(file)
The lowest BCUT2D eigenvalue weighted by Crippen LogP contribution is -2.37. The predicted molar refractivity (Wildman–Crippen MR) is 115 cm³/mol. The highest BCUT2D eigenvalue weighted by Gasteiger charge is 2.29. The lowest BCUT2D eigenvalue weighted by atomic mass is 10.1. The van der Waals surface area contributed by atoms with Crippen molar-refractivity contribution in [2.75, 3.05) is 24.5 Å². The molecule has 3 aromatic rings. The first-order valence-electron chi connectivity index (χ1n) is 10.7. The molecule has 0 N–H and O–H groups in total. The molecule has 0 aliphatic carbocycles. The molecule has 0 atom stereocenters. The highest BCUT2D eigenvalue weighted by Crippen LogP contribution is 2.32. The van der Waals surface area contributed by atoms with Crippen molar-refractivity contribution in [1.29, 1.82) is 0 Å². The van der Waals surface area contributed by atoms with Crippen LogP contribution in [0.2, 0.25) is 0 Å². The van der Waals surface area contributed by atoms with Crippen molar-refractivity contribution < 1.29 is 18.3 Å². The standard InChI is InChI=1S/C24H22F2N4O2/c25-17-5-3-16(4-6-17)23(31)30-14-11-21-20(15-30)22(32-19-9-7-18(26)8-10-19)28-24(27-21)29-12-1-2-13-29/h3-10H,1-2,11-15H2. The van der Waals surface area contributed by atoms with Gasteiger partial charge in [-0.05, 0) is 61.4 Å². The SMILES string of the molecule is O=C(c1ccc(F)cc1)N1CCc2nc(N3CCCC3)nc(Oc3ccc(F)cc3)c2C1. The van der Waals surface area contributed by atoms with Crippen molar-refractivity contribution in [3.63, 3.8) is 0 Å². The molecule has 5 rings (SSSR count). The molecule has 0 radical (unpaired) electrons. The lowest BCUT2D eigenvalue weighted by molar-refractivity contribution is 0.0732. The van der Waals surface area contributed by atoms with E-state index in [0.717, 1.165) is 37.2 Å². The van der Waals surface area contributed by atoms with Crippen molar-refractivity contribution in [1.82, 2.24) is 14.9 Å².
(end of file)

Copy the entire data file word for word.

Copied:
The lowest BCUT2D eigenvalue weighted by Crippen LogP contribution is -2.37. The predicted molar refractivity (Wildman–Crippen MR) is 115 cm³/mol. The highest BCUT2D eigenvalue weighted by Gasteiger charge is 2.29. The lowest BCUT2D eigenvalue weighted by atomic mass is 10.1. The van der Waals surface area contributed by atoms with Crippen molar-refractivity contribution in [2.75, 3.05) is 24.5 Å². The molecule has 3 aromatic rings. The first-order valence-electron chi connectivity index (χ1n) is 10.7. The molecule has 0 N–H and O–H groups in total. The molecule has 0 aliphatic carbocycles. The molecule has 0 atom stereocenters. The highest BCUT2D eigenvalue weighted by Crippen LogP contribution is 2.32. The van der Waals surface area contributed by atoms with Crippen molar-refractivity contribution in [1.29, 1.82) is 0 Å². The van der Waals surface area contributed by atoms with Crippen LogP contribution in [0.2, 0.25) is 0 Å². The van der Waals surface area contributed by atoms with Crippen molar-refractivity contribution < 1.29 is 18.3 Å². The standard InChI is InChI=1S/C24H22F2N4O2/c25-17-5-3-16(4-6-17)23(31)30-14-11-21-20(15-30)22(32-19-9-7-18(26)8-10-19)28-24(27-21)29-12-1-2-13-29/h3-10H,1-2,11-15H2. The van der Waals surface area contributed by atoms with Gasteiger partial charge in [-0.05, 0) is 61.4 Å². The SMILES string of the molecule is O=C(c1ccc(F)cc1)N1CCc2nc(N3CCCC3)nc(Oc3ccc(F)cc3)c2C1. The van der Waals surface area contributed by atoms with Crippen molar-refractivity contribution in [3.63, 3.8) is 0 Å². The molecule has 5 rings (SSSR count). The molecule has 0 radical (unpaired) electrons. The lowest BCUT2D eigenvalue weighted by molar-refractivity contribution is 0.0732. The van der Waals surface area contributed by atoms with E-state index in [0.717, 1.165) is 37.2 Å². The van der Waals surface area contributed by atoms with Crippen molar-refractivity contribution in [1.82, 2.24) is 14.9 Å².